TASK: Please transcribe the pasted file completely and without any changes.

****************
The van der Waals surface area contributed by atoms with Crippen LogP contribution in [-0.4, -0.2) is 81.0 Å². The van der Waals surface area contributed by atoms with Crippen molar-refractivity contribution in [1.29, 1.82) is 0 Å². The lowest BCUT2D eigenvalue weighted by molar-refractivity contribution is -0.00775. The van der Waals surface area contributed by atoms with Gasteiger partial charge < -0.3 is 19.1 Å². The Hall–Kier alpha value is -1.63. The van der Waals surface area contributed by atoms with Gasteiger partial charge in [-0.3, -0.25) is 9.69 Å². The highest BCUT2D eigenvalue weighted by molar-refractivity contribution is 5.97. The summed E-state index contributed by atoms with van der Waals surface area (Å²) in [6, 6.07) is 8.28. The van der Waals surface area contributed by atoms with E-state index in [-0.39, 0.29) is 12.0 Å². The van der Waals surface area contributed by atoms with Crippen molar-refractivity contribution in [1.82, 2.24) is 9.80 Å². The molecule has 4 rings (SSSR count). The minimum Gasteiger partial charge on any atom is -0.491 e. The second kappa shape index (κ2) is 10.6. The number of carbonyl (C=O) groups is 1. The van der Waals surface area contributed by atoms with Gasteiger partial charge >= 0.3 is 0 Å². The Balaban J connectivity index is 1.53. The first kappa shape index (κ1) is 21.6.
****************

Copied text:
The van der Waals surface area contributed by atoms with Crippen LogP contribution in [-0.4, -0.2) is 81.0 Å². The van der Waals surface area contributed by atoms with Crippen molar-refractivity contribution in [1.29, 1.82) is 0 Å². The lowest BCUT2D eigenvalue weighted by molar-refractivity contribution is -0.00775. The van der Waals surface area contributed by atoms with Gasteiger partial charge < -0.3 is 19.1 Å². The Hall–Kier alpha value is -1.63. The van der Waals surface area contributed by atoms with Gasteiger partial charge in [-0.3, -0.25) is 9.69 Å². The highest BCUT2D eigenvalue weighted by molar-refractivity contribution is 5.97. The summed E-state index contributed by atoms with van der Waals surface area (Å²) in [6, 6.07) is 8.28. The van der Waals surface area contributed by atoms with E-state index in [-0.39, 0.29) is 12.0 Å². The van der Waals surface area contributed by atoms with Crippen molar-refractivity contribution in [1.82, 2.24) is 9.80 Å². The molecule has 4 rings (SSSR count). The minimum Gasteiger partial charge on any atom is -0.491 e. The second kappa shape index (κ2) is 10.6. The number of carbonyl (C=O) groups is 1. The van der Waals surface area contributed by atoms with Gasteiger partial charge >= 0.3 is 0 Å². The Balaban J connectivity index is 1.53. The first kappa shape index (κ1) is 21.6.